Healthcare Practice: HITECH Act Raises the Bar For Business Associates
HITECH Act Raises the Bar For Business Associates
It is important for health care providers, health plans, health care clearinghouses and their business associates to review their relationships, policies and procedures to ensure that all parties are in compliance with significant recent changes affecting their obligations under the Health Insurance Portability and Accountability Act of 1996 ("HIPAA") and related Privacy and Security Rules. This Alert discusses the impact of the Health Information Technology for Economic and Clinical Health Act (the “HITECH Act”) on business associates, including the need to evaluate business associate relationships and amend business associate agreements in light of the changes in the law.
Background on Business Associate Relationships
HIPAA allows covered entities to disclose protected health information (“PHI”) to business associates and allows business associates to create or receive PHI on behalf of the covered entity, so long as certain requirements are satisfied, including the execution of a business associate agreement.
For purposes of HIPAA, a “covered entity” is a health plan, health care clearinghouse (such as a billing service converting paper data into standard claims for submission to a health plan) or health care provider (such as a hospital or physician practice) who transmits health information in electronic form.
In general, a “business associate” is a person (other than a member of the covered entity’s workforce) or entity who, on behalf of a covered entity, performs an activity involving the use or disclosure of PHI, such as the performance of financial, legal, actuarial, accounting, consulting, data aggregation, management, administrative or accreditation services to or for a covered entity. The HITECH Act expanded the definition of business associate to include health information exchanges, regional health information organizations, e-prescribing gateways and other organizations that provide data transmission of PHI to a covered entity, as well as vendors that provide personal health record systems for covered entities.
As a condition for allowing a business associate to create, receive, maintain or transmit PHI on behalf of a covered entity, the covered entity is required to obtain written assurances that the business associate will implement appropriate safeguards to protect the confidentiality and security of the PHI. These written assurances can be included within the underlying contract between the parties (for example, a services agreement) or in a freestanding document, or as an addendum or attachment to the underlying contract. The document (or portions of a larger document) describing safeguards and related requirements that a business associate must follow with regard to confidentiality, security, use and disclosure of the covered entity’s PHI is typically referred to as a “business associate agreement.”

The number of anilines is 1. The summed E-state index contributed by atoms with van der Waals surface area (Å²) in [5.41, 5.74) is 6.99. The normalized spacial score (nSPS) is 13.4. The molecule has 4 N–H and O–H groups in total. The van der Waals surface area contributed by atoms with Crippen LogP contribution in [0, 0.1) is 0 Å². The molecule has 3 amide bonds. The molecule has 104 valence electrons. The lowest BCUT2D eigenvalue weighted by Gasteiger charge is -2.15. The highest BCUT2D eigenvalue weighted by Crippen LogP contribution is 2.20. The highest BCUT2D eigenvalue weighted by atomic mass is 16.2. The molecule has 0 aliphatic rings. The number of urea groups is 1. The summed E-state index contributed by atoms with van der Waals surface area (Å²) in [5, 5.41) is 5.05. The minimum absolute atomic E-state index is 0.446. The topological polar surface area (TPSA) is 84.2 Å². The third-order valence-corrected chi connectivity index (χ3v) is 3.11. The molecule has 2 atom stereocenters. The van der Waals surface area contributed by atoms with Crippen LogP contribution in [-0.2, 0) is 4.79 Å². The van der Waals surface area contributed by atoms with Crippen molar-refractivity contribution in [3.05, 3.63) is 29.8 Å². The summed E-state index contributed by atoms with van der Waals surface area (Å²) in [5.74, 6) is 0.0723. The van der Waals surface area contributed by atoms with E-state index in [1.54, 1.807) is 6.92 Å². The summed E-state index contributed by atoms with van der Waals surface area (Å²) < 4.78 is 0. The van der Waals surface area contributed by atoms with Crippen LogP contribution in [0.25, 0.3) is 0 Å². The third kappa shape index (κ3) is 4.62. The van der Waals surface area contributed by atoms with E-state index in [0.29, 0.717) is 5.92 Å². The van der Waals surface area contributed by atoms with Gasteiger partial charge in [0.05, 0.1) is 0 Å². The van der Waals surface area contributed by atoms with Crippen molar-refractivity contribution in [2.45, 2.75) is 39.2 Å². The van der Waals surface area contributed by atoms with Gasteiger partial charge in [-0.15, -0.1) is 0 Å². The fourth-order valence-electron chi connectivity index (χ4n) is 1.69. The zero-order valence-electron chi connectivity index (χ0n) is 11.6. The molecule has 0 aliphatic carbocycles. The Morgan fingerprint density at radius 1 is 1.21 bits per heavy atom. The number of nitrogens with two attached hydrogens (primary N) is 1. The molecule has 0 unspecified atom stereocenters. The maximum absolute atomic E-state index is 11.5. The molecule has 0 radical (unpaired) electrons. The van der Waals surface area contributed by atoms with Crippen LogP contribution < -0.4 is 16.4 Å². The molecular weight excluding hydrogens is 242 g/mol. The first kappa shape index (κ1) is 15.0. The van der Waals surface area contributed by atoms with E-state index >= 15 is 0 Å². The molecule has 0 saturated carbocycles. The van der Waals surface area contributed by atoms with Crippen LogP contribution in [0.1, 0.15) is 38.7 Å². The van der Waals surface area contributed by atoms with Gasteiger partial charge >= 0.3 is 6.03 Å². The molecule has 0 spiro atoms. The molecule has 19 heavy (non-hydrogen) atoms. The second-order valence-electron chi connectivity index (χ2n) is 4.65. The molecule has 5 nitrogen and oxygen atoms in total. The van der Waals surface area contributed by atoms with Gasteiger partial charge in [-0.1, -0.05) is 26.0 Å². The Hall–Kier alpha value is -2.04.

Expansion of HIPAA Standards and Sanctions to Business Associates
On February 17, 2009, President Obama signed into law the American Recovery and Reinvestment Act of 2009 (commonly referred to as "ARRA" or the "Stimulus Bill"), which includes the HITECH Act. The HITECH Act provides incentives for the use of electronic health records and expands the obligations of covered entities and business associates to protect the confidentiality and security of PHI. In our June 2009 Alert, we provided an overview of key HIPAA-related changes under the HITECH Act. [Click the link below to view the Alert.]
Prior to the HITECH Act, business associates had contractual obligations under their business associate agreements to maintain the privacy and security of PHI, but were not subject to sanctions for violations under HIPAA. The HITECH Act applies most of the security standards and a number of the privacy standards directly to business associates, requires business associates to comply with the new security breach notification requirements, and subjects business associates to civil and monetary penalties for HIPAA violations. Furthermore, the HITECH Act strengthens HIPAA penalties and enforcement mechanisms, and requires the Secretary of Health and Human Services to perform periodic audits to ensure that covered entities and business associates comply with HIPAA’s Privacy and Security Rules.
Most of the HITECH Act changes will become effective on February 17, 2010, although some (such as the security breach notification requirement discussed below) have already taken effect, and some others will take effect later. Regulations implementing many of the HITECH Act provisions are expected to be published soon, and will take effect on February 17, 2010.
Amendments to Business Associate Agreements
In the past, it has been common for covered entities to request the execution of a business associate agreement, and for the contracting party to execute the agreement, without confirming that a business associate relationship exists or that the agreement sets forth appropriate terms. Moreover, business associates who are not requested by the covered entity to sign a business associate agreement have traditionally had little incentive to point out that a business associate agreement is required. The rules of the game have now changed. If a business associate relationship exists, both the covered entity and the business associate will now potentially be in violation of HIPAA if they fail to enter into a business associate agreement setting forth the required terms.